© 2023 WFAE
90.7 Charlotte 93.7 Southern Pines 90.3 Hickory 106.1 Laurinburg
Play Live Radio
Next Up:
0:00 0:00
Available On Air Stations
Here are some of the other stories catching our attention.

Duke Energy Proposes $76 Million Program For Electric Vehicles And Chargers

An electric vehicle at a charging station.
David Boraks

Duke Energy is proposing a $76 million program to add more than 2,500 public and private electric vehicle charging stations statewide and to promote the use of electric vehicles.

The program is outlined in a filing with the North Carolina Utilities Commission Monday. It includes rebates for residential and consumer customers who install private charging stations, and about $2 million to install more than 800 public charging stations across the state.

The company also pledges to help school districts pay for up to 85 electric school buses and for charging stations for electric public transit buses.

[Related Content: Talking Up The Idea Of An Electric Car]

The new public charging stations would be in addition to those planned by the state of North Carolina, using about $4 million from a $92 million settlement with Volkswagen over falsified vehicle emissions systems.  

“This initiative will help accelerate public and private EV [electrive vehicle] use while also reducing carbon emissions," Lang Reynolds, Duke’s director of Electrification Strategy, said in a news release.

The state currently has more than 10,000 plug-in hybrid and all-electric vehicles, and about 600 public charging stations, Duke said. Some plug-in electric and hybrid cars can be charged using standard 120-volt electrical outlets, but more powerful 240-volt chargers, known as "Level 2" chargers, allow for charging up to six times faster.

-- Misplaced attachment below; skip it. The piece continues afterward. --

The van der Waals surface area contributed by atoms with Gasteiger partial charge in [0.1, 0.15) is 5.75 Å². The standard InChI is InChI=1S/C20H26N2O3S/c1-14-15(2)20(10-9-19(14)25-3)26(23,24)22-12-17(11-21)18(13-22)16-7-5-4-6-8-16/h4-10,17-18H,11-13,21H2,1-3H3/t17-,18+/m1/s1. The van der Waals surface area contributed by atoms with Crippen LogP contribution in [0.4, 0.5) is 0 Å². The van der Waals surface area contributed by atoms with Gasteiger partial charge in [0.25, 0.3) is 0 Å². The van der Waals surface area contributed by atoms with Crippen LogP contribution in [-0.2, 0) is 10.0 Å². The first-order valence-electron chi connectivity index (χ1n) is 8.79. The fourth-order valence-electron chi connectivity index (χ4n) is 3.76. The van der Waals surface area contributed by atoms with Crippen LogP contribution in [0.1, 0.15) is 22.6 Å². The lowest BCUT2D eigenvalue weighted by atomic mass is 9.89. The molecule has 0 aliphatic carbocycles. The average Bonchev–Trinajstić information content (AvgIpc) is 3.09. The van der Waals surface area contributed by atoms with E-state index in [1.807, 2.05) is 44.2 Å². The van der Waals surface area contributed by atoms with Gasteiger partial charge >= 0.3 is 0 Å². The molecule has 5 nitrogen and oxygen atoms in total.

The filing offered details of the planned rebates and grants:

  • Homes — Duke will offer rebates of up to $1,000 to up to 800 residential customers who install Level 2 charging stations. That would cover most of all of the cost.
  • Fleets —  Up to 900 businesses, governments or universities would get rebates of up to $2,500 to install charging stations for electric and plug-in hybrid vehicles.
  • Public charging stations — Duke is planning to install and operate more than 800 public charging stations statewide. These could include DC Fast Charging and Public Level 2 chargers, as well as chargers in multifamily residential developments. Duke says it will spend about $36 million on this project.
  • Electric school buses Duke Energy will spend more than $18 million to help school districts buy up to 85 electric school buses, and to install chargers.
  • Transit Buses Duke Energy will install and operate more than 100 electric transit bus charging stations for transit agencies that decide to swap diesel-fueled buses for electric ones.
  • There's also several million dollars in the program for "education and outreach."

Duke is calling the program a three-year pilot project. It's similar to one the company has begun in Florida. It's also similar to an electric-vehicle program the company proposed last year as it tried to win approval for rate increases in North Carolina. That program wasn't enacted, so the company is pursuing it through a separate proposal, a spokesman said.
Duke is asking the North Carolina Utilities Commission to approve the program within two months. It says the pilot program would begin this fall.

David Boraks is a veteran journalist who covers climate change for WFAE. See more at www.wfae.org/climate-news. He also has covered housing and homelessness, energy and the environment, transportation and business.